The Future of Game Development: Fan Funding?

The Future of Game Development: Fan Funding?

Whenever you hear the acronym “WMD,” you probably already have a preconceived notion of what it stands for, and chances are good that notion recalls the 2003 war in Iraq. Slightly Mad, the game studio behind Need for Speed: Shift hopes that its new ideas about funding will make gamers think of something else when they hear the letters WMD”–namely, “World of Mass Development.”

With game development becoming increasingly expensive, studios are having to chip away and hand over bigger portions of their soul before publishers will consider funding their projects. Slightly Mad hopes WMD will help put game funding in the hands of the men and women who truly care about games–the fans themselves.

The idea behind WMD, which Slightly Mad will be utilizing to fund development of its racing game, C.A.R.S., revolves around individuals buying a “share” of the game for as low as $5. Larger groups and investors being allowed to pledge amounts up to $100,000. In all, Slightly Mad hopes to raise $5 million, which will go towards the title’s creation.

C.A.R.S. will launch as a free-to-play game after a two-year development cycle, and Slightly Mad believes the title will garner $53 million in microtransactions. The studio will keep 30% of those profits, and dole out the remaining amount to the project’s backers. Supporters will also be able to play the game as it’s being built.

Slightly Mad’s WMD idea isn’t too far off the mark from a “Kickstarter Fund,” with which people donate money for an outlined cause, and are then rewarded according to the amount they donated. Kickstarter is a pretty successful venture; the funds necessary to start up the Video Game Museum were recently collected through the site. Even though Slightly Mad’s WMD vision is significantly bigger, it should meet with some measure of success (provided the company can iron out the legalities that are already coupled with the project). The Internet and crowdsourcing services such as IndieGogo have done much to bridge the gap between developer and buyer. With the financial problems that plague modern game development, getting players intimately involved with the creation process will provide three vital things: money, critique, and advertising through word-of-mouth.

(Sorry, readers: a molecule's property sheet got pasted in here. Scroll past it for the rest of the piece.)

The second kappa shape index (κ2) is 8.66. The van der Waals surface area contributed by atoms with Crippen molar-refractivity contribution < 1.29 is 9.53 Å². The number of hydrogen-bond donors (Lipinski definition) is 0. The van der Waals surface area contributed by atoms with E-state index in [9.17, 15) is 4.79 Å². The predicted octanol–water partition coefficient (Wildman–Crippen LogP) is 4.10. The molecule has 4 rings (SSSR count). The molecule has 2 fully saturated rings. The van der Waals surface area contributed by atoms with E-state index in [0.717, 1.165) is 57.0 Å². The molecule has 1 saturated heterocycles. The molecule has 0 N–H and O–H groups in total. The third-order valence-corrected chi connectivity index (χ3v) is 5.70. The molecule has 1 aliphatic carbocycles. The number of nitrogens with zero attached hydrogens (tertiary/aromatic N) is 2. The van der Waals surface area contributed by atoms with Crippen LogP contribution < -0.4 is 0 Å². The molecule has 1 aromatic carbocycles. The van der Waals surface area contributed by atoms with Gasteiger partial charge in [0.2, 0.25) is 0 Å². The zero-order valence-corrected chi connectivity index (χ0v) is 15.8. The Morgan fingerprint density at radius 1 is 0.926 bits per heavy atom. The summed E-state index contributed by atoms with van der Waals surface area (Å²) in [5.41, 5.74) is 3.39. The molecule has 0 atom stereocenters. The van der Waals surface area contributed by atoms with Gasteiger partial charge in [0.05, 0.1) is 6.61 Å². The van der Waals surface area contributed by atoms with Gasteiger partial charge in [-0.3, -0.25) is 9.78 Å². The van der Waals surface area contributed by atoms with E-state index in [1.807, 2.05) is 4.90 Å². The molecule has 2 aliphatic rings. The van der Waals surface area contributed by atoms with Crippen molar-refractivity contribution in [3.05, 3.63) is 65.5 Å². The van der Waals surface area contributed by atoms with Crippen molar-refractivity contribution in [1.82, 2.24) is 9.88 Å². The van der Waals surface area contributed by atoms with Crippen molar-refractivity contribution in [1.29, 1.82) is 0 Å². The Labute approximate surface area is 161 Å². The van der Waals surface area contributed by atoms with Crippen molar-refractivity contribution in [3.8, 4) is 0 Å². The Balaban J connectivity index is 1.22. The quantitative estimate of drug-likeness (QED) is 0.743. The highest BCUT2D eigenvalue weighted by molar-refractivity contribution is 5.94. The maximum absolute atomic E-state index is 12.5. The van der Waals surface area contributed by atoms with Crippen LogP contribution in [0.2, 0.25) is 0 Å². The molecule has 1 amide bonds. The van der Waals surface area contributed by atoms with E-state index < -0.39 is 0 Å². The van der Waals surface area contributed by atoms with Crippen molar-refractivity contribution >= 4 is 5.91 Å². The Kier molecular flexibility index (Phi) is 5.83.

But there’s a lot that can go wrong with WMD, too. It’s a bit tough to believe that Slightly Mad will reach its goal of $53 million in a timely fashion, and throwing around unrealistic numbers is enough to block potential “investors” from putting money into something they’ll see no return from.

There’s also the issue of “investors” being able to play C.A.R.S. while it’s still in development. While this is an excellent way for Slightly Mad to get an early handle on what the players want out of the game, there’s also going to be a lot of inane grumbling about how the game needs more chimpanzees on fire, or what have you.

Finally, the legality of the project is, at this stage, a bit hazy. WMD is essentially taking on roles that are normally reserved for the stock market, and unless Slightly Mad has already done its homework, the U.S. Securities and Exchange Commission will want to have words with the studio before long.

We can only hope WMD will go as smoothly as possible,and will bring in enough money to let Slightly Mad develop its title and reward its backers accordingly. The more publishing options that a game developer has, the better for the industry as a whole.

About Nadia Oxford
Nadia is a freelance writer living in Toronto. She played her first game at four, decided games were awesome, and has maintained her position since. She writes for, Slide to Play, GamePro and other publications, and is’s Guide to the Nintendo DS.

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